Autopsy results show that a toddler attacked Thursday by a relative's pit bull died from puncture wounds to his jugular vein and carotid artery. A Charleston man was bitten in the face by another pit bull the same day.
Dorchester County Chief Deputy Coroner Perida Moultrie did not know Friday how many times 2-year-old Holden Jernigan was bitten and said it might be another week before she has complete autopsy results.
Holden wandered out the back door of his grandmother's Summerville home at 129 Barshay Drive and into the fenced back yard. The dog was chained when authorities arrived. There were two "Beware of dog" signs in the front windows of the house.
The dog has been quarantined and will remain so for at least 10 days, Animal Control Supervisor Officer Melissa McKee said Thursday. McKee could not be reached Friday to see if the animal had a history of complaints, but the fatal attack was its first recorded bite.
McKee didn't know how long the grandmother, Tracey Shelton, had the dog. The full-blooded male weighs about 40 pounds and McKee said there is no record it has had its shots.
A second person was attacked by a pit bull Thursday in West Ashley.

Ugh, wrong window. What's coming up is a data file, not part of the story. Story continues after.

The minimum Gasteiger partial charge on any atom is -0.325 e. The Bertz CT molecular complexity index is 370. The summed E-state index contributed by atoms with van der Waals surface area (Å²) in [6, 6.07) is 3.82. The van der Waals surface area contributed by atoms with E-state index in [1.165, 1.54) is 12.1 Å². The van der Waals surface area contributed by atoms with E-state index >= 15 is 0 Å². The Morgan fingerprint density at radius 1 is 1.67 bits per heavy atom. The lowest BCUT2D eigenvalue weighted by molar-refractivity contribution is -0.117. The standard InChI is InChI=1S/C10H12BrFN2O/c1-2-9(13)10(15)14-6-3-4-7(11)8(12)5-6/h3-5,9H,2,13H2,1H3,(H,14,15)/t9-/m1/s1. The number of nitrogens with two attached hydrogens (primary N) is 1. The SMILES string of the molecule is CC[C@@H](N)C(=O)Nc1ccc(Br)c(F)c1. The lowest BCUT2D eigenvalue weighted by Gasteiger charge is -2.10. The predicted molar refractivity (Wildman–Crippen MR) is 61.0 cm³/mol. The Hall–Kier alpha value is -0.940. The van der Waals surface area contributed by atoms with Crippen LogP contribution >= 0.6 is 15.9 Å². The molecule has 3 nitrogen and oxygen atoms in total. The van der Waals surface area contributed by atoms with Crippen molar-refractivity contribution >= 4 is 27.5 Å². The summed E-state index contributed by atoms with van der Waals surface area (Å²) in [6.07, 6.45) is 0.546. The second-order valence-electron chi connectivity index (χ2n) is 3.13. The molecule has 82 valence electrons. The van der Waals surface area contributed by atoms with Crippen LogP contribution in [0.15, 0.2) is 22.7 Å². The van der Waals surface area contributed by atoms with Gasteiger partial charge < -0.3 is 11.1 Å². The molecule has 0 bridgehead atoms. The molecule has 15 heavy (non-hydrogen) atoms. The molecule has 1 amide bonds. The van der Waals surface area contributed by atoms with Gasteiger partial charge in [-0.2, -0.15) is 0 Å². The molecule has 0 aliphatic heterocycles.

David Michel, 28, of Charleston, was visiting a friend on Wesley Drive about 5 p.m. As he gave a back rub to Angus, a 2-year-old, gray pit bull, the dog suddenly attacked.
"He leaped up toward my face and bit me on my lower jaw," Michel said. "He held on just a couple of seconds and he let go."
Michel turned his back on the dog and screamed for help as the dog lunged at him. His friend managed to pull the dog away, he said.
Michel suffered cuts and puncture wounds on his lip and jaw, and a doctor at Medical University Hospital sewed him up with 12 stitches.
"I've been to the house multiple times and seen the dog before, but this time, I guess, he was just a little bit more excited than normal," Michel said.
Bernard Krafsig, the owner of the dog, declined to comment about the incident or the dog's future. Charleston Animal Control plans to investigate the bite next week.
Pit bull dogs aren't necessarily any more aggressive than other breeds, said Kay Hyman, director of outreach and communications for Charleston Animal Society. But their bite can be deadly.
"Pit bulls, when they do bite, the bite is very serious because their jaws are so powerful, and they do tend to not let go," Hyman said.
Humans are more likely to be bitten by smaller dogs, such as Chihuahuas, dachshunds and cocker spaniels, she said.
"The only difference is the amount of damage it can do," Hyman said. "You don't hear about Chihuahuas killing people."
Marcus Grant, Charleston's animal control supervisor, has a different view.
"Pit bulls just have it in their blood. They're vicious dogs. They turn on you for no reason," Grant said. "My honest opinion is that they should just be outlawed."